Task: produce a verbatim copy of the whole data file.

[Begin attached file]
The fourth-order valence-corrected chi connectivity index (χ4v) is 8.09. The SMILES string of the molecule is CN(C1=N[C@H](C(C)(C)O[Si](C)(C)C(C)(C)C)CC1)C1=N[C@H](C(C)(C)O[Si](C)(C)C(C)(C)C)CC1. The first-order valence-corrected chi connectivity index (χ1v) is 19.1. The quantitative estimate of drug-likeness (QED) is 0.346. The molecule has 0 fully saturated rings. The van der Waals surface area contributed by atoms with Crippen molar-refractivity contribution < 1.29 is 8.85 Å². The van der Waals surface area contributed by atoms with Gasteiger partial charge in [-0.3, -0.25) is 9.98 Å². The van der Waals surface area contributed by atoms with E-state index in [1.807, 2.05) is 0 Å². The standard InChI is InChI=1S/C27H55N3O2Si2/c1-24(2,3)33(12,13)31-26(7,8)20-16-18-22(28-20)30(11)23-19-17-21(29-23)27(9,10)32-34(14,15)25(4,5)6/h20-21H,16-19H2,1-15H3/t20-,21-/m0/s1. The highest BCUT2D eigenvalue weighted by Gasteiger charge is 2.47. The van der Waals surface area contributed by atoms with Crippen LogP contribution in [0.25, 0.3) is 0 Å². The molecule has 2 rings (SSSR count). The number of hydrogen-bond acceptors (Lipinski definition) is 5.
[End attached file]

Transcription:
The fourth-order valence-corrected chi connectivity index (χ4v) is 8.09. The SMILES string of the molecule is CN(C1=N[C@H](C(C)(C)O[Si](C)(C)C(C)(C)C)CC1)C1=N[C@H](C(C)(C)O[Si](C)(C)C(C)(C)C)CC1. The first-order valence-corrected chi connectivity index (χ1v) is 19.1. The quantitative estimate of drug-likeness (QED) is 0.346. The molecule has 0 fully saturated rings. The van der Waals surface area contributed by atoms with Crippen molar-refractivity contribution < 1.29 is 8.85 Å². The van der Waals surface area contributed by atoms with Gasteiger partial charge in [-0.3, -0.25) is 9.98 Å². The van der Waals surface area contributed by atoms with E-state index in [1.807, 2.05) is 0 Å². The standard InChI is InChI=1S/C27H55N3O2Si2/c1-24(2,3)33(12,13)31-26(7,8)20-16-18-22(28-20)30(11)23-19-17-21(29-23)27(9,10)32-34(14,15)25(4,5)6/h20-21H,16-19H2,1-15H3/t20-,21-/m0/s1. The highest BCUT2D eigenvalue weighted by Gasteiger charge is 2.47. The van der Waals surface area contributed by atoms with Crippen LogP contribution in [0.25, 0.3) is 0 Å². The molecule has 2 rings (SSSR count). The number of hydrogen-bond acceptors (Lipinski definition) is 5.